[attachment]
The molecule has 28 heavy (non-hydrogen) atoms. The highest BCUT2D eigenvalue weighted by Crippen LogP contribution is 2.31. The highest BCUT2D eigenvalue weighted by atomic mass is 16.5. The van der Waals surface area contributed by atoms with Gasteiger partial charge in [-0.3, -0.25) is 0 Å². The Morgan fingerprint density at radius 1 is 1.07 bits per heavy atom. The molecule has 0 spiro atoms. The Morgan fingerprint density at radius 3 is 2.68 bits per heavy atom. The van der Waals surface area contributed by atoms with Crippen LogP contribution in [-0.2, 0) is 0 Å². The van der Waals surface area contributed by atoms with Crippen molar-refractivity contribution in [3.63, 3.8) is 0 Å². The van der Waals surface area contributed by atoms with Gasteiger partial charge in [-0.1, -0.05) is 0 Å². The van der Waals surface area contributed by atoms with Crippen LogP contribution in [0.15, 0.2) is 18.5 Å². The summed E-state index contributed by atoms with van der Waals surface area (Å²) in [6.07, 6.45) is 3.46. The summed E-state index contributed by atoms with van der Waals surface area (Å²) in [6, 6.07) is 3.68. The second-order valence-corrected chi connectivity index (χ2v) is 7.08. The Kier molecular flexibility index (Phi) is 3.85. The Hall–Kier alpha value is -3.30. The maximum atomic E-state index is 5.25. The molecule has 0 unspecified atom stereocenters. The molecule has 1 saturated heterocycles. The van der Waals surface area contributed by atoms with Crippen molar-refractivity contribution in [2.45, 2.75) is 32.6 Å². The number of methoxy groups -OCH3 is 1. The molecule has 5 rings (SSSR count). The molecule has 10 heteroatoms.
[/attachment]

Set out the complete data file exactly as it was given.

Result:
The molecule has 28 heavy (non-hydrogen) atoms. The highest BCUT2D eigenvalue weighted by Crippen LogP contribution is 2.31. The highest BCUT2D eigenvalue weighted by atomic mass is 16.5. The van der Waals surface area contributed by atoms with Gasteiger partial charge in [-0.3, -0.25) is 0 Å². The Morgan fingerprint density at radius 1 is 1.07 bits per heavy atom. The molecule has 0 spiro atoms. The Morgan fingerprint density at radius 3 is 2.68 bits per heavy atom. The van der Waals surface area contributed by atoms with Crippen LogP contribution in [-0.2, 0) is 0 Å². The van der Waals surface area contributed by atoms with Crippen molar-refractivity contribution in [3.63, 3.8) is 0 Å². The van der Waals surface area contributed by atoms with Gasteiger partial charge in [-0.1, -0.05) is 0 Å². The van der Waals surface area contributed by atoms with Crippen LogP contribution in [0.15, 0.2) is 18.5 Å². The summed E-state index contributed by atoms with van der Waals surface area (Å²) in [6.07, 6.45) is 3.46. The summed E-state index contributed by atoms with van der Waals surface area (Å²) in [6, 6.07) is 3.68. The second-order valence-corrected chi connectivity index (χ2v) is 7.08. The Kier molecular flexibility index (Phi) is 3.85. The Hall–Kier alpha value is -3.30. The maximum atomic E-state index is 5.25. The molecule has 0 unspecified atom stereocenters. The molecule has 1 saturated heterocycles. The van der Waals surface area contributed by atoms with Crippen molar-refractivity contribution in [2.45, 2.75) is 32.6 Å². The number of methoxy groups -OCH3 is 1. The molecule has 5 rings (SSSR count). The molecule has 10 heteroatoms.